Uyarthiru 420 Movie Review
Cast: Snehan, Vaseegaran, Megna Raj, Chandrasekar, Akshaya, Akshara, Baski, Jayaprakash
Story, Screenplay and Direction: S. Premnath
Production: R. Chandrasekar
Dialogues: G. Radhakrishnan
Music: Mani Sharma
Cinematography: D. Shankar
Uyarthiru 420 is about a con man who outsmarts powerful dadas with his clever ways. The movie makes lyricist Snehan as an action hero in the mould of Vijay and co.
Thamizh (Snehan) is a con man who uses brain more than muscles. After successfully cheating a couple of powerful gang leaders he gets the job of a GM of a star hotel which is struggling to survive. Rishvanth (Vaseegaran), the CEO of the company is impressed by Thamizh’s unorthodox yet smart ways of handling things. He gives him the charge and the graph of the hotel starts moving upwards.
Apart from the huge financial crisis in his hotel, Rishvanth has other worries as well. He is in love with Devatha (Akshara), a leading actress. Though Devatha too loves him, she is reluctant to marry him because of her professional compulsions.
Rishvantha also wants to purchase a prestigious palace in Malaysia which has come for auction. He has a stiff competition from a big business tycoon Chandrasekar (R. Chandrasekar).
Thamizh promises him that all his dreams (hotel, love, and palace) would be fulfilled. Vasegaran trusts him fully and gives him free hand.
Meanwhile Thamizh stumbles upon a beautiful girl Iyal (Meghna Raj) and instantly falls for her. However, he doesn’t reveal his love directly. He uses his cunning ways to impress the girl, who eventually falls for him.
Problems abound when a powerful media person JP tries to humiliate Rishivanth using his affair with Devatha.
Thamizh’s smart and cunning methods help Rishivanth facing the challenges with confidence but they are pitted against each other thanks to the turn of events.
Could Thamizh still make Rishivanth’s dreams reality is the question addressed in the second half with some dramatic twists and lot of chaos.
We can appreciate director Premnath for choosing a different storyline portraying the protagonist with negative shades. While most of the commercial films revolve around the fight between good and bad, Premnath has chosen a story involving business development and negative side of the media. He has also made the movie move fast. His narrative style is smart and crisp. The initial efforts to redeem the hotel from the loss are interesting. He has brought in a few complexities to make the movie interesting.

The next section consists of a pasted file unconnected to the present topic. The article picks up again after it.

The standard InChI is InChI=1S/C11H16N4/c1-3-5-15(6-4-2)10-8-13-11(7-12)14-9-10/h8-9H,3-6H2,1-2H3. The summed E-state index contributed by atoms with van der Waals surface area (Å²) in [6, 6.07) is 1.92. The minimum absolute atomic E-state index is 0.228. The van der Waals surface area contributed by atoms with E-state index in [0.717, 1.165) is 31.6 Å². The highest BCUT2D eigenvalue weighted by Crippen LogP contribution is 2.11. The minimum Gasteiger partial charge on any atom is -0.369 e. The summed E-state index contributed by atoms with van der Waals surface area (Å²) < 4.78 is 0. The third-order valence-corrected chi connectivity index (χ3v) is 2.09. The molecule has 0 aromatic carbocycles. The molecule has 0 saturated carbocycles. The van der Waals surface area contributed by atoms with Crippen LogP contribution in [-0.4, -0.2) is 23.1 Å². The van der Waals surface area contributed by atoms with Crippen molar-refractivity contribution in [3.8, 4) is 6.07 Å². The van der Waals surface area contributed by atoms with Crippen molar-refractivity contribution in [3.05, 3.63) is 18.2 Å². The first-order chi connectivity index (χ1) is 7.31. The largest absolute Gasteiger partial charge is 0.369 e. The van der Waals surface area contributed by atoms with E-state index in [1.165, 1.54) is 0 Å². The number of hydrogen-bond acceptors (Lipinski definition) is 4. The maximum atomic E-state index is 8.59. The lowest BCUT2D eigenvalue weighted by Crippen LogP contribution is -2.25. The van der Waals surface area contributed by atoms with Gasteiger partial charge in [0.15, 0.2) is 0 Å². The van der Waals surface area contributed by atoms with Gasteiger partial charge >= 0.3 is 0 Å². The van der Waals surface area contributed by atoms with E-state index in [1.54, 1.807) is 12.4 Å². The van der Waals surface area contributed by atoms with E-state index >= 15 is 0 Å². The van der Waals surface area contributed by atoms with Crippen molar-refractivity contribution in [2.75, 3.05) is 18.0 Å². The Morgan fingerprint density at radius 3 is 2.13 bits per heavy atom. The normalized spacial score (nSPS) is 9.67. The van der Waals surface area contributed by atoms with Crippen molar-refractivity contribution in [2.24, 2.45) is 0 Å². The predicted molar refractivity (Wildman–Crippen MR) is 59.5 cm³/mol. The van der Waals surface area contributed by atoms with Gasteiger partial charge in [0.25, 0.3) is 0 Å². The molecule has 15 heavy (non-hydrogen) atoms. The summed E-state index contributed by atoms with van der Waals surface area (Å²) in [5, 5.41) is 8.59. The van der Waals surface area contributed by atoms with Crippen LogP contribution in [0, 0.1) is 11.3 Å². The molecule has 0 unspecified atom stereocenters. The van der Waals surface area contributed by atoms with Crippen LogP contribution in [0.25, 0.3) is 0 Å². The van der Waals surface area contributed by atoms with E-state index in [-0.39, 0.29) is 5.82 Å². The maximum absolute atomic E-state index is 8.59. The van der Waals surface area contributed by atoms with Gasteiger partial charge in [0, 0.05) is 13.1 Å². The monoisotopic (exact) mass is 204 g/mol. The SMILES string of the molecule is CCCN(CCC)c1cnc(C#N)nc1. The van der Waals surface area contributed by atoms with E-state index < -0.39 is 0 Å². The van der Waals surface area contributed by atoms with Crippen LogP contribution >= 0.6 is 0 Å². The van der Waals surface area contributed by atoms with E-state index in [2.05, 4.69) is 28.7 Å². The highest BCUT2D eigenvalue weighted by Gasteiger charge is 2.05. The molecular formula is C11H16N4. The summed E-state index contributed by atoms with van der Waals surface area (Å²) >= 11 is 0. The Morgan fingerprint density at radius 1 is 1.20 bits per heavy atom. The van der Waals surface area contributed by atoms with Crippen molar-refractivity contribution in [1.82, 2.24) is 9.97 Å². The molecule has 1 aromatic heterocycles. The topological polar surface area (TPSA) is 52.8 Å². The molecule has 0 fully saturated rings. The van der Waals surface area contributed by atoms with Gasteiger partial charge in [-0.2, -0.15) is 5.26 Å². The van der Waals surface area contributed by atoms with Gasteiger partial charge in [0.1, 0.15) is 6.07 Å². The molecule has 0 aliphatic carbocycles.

However, he has failed to make the scenes credible. The script takes too much of liberty in developing the story. Thamizh’s talents seem to be similar to a magician. He seems to know anything and everything. There is not a single thing he doesn’t know or he couldn’t do. The way Thamizh – Iyal’s love is portrayed is too simplistic and unconvincing. The developments leading to the climax are totally out of place and climax is a big joke.
The biggest problem with the script is that it is naïve and immature in most of the parts.
Lyricist Snehan tries to establish himself as an action hero. The story tries to show him as all powerful and super intelligent but the script doesn’t have the logical justification to do so. His rigid facial expression, body language, and artificial style make the audiences irritated. After a point his gestures start making the audiences laugh. His action sequences look like some scene from an animation movie. Better luck next time Snehan!
Vasegaran fits perfectly in a role of a rich business man. He handles the pain of love well.
Jayaprakash as always, renders authoritative performance while Baski provides comical relief with his sharp comments.
Meghna Raj shines in a routine character just because of her looks and glamour. Akshaya impresses in a small role while Akshara as a leading heroine looks tired.
Music by Mani Sharma has nothing special. Azhagiya Ravana sounds dynamic. Natchathira Hottalu is a good item number.
D. Shankar’s cinematography is competent while G. Radhakrishnan’s dialogues are noteworthy.
Different storyline and dialogues.
Unconvincing script and unrealistic characterizations.
The basic premise of Uyarthiru 420 has some potential but the director has missed the opportunity to make it different thanks to some poor script and unimaginative scenes.
Uyarthiru 420: naïve and immature.